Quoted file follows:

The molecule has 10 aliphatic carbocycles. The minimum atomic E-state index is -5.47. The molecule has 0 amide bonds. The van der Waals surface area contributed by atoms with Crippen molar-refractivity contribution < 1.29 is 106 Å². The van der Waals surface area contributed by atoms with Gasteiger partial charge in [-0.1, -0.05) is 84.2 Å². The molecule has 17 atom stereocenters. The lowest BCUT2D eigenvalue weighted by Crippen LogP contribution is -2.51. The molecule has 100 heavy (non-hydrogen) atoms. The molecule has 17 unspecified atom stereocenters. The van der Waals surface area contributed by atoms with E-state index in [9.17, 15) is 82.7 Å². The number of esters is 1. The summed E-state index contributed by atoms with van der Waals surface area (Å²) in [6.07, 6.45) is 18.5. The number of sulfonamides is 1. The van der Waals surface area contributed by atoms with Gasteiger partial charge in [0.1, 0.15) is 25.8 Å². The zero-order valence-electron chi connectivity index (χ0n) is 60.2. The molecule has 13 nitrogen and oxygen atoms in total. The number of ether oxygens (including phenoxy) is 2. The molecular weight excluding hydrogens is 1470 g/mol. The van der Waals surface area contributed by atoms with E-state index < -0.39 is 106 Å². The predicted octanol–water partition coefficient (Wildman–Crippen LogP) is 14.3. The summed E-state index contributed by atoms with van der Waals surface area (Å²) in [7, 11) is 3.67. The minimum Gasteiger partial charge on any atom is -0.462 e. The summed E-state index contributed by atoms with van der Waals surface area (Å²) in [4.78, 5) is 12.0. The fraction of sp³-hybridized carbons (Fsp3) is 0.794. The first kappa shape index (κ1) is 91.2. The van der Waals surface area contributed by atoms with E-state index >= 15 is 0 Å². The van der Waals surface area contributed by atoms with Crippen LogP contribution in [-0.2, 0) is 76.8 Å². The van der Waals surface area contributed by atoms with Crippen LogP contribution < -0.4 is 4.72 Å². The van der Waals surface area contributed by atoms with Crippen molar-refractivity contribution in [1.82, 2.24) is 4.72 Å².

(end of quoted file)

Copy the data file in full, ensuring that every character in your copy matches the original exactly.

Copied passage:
The molecule has 10 aliphatic carbocycles. The minimum atomic E-state index is -5.47. The molecule has 0 amide bonds. The van der Waals surface area contributed by atoms with Crippen molar-refractivity contribution < 1.29 is 106 Å². The van der Waals surface area contributed by atoms with Gasteiger partial charge in [-0.1, -0.05) is 84.2 Å². The molecule has 17 atom stereocenters. The lowest BCUT2D eigenvalue weighted by Crippen LogP contribution is -2.51. The molecule has 100 heavy (non-hydrogen) atoms. The molecule has 17 unspecified atom stereocenters. The van der Waals surface area contributed by atoms with E-state index in [9.17, 15) is 82.7 Å². The number of esters is 1. The summed E-state index contributed by atoms with van der Waals surface area (Å²) in [6.07, 6.45) is 18.5. The number of sulfonamides is 1. The van der Waals surface area contributed by atoms with Gasteiger partial charge in [0.1, 0.15) is 25.8 Å². The zero-order valence-electron chi connectivity index (χ0n) is 60.2. The molecule has 13 nitrogen and oxygen atoms in total. The number of ether oxygens (including phenoxy) is 2. The molecular weight excluding hydrogens is 1470 g/mol. The van der Waals surface area contributed by atoms with E-state index < -0.39 is 106 Å². The predicted octanol–water partition coefficient (Wildman–Crippen LogP) is 14.3. The summed E-state index contributed by atoms with van der Waals surface area (Å²) in [7, 11) is 3.67. The minimum Gasteiger partial charge on any atom is -0.462 e. The summed E-state index contributed by atoms with van der Waals surface area (Å²) in [4.78, 5) is 12.0. The fraction of sp³-hybridized carbons (Fsp3) is 0.794. The first kappa shape index (κ1) is 91.2. The van der Waals surface area contributed by atoms with E-state index >= 15 is 0 Å². The van der Waals surface area contributed by atoms with Crippen LogP contribution in [-0.2, 0) is 76.8 Å². The van der Waals surface area contributed by atoms with Crippen LogP contribution < -0.4 is 4.72 Å². The van der Waals surface area contributed by atoms with Crippen molar-refractivity contribution in [1.82, 2.24) is 4.72 Å².